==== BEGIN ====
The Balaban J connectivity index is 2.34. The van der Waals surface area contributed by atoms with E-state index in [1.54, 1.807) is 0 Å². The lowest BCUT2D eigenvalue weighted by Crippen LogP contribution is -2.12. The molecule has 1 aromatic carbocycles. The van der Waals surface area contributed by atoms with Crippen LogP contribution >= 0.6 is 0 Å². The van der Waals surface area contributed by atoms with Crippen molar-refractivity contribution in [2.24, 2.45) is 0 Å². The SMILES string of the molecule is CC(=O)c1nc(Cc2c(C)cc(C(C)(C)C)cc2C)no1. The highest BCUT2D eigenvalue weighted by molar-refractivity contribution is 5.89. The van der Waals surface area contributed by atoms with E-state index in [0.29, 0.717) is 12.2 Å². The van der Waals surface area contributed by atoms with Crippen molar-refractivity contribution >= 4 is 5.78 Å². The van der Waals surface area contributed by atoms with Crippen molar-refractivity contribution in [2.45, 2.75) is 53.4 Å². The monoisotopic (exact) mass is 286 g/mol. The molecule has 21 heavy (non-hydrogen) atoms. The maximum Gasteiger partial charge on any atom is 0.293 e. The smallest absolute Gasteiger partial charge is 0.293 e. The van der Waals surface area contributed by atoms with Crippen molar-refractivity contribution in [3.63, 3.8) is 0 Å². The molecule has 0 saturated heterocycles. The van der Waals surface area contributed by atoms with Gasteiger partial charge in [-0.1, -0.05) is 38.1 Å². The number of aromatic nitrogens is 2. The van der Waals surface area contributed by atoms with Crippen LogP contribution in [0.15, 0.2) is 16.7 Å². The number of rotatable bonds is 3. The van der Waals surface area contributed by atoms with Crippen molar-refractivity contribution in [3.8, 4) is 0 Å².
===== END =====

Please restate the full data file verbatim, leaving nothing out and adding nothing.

The Balaban J connectivity index is 2.34. The van der Waals surface area contributed by atoms with E-state index in [1.54, 1.807) is 0 Å². The lowest BCUT2D eigenvalue weighted by Crippen LogP contribution is -2.12. The molecule has 1 aromatic carbocycles. The van der Waals surface area contributed by atoms with Crippen LogP contribution >= 0.6 is 0 Å². The van der Waals surface area contributed by atoms with Crippen molar-refractivity contribution in [2.24, 2.45) is 0 Å². The SMILES string of the molecule is CC(=O)c1nc(Cc2c(C)cc(C(C)(C)C)cc2C)no1. The highest BCUT2D eigenvalue weighted by molar-refractivity contribution is 5.89. The van der Waals surface area contributed by atoms with E-state index in [0.29, 0.717) is 12.2 Å². The van der Waals surface area contributed by atoms with Crippen molar-refractivity contribution >= 4 is 5.78 Å². The van der Waals surface area contributed by atoms with Crippen molar-refractivity contribution in [2.45, 2.75) is 53.4 Å². The monoisotopic (exact) mass is 286 g/mol. The molecule has 21 heavy (non-hydrogen) atoms. The maximum Gasteiger partial charge on any atom is 0.293 e. The smallest absolute Gasteiger partial charge is 0.293 e. The van der Waals surface area contributed by atoms with Crippen molar-refractivity contribution in [3.63, 3.8) is 0 Å². The molecule has 0 saturated heterocycles. The van der Waals surface area contributed by atoms with Gasteiger partial charge in [-0.1, -0.05) is 38.1 Å². The number of aromatic nitrogens is 2. The van der Waals surface area contributed by atoms with Crippen LogP contribution in [0.15, 0.2) is 16.7 Å². The number of rotatable bonds is 3. The van der Waals surface area contributed by atoms with Crippen molar-refractivity contribution in [3.8, 4) is 0 Å².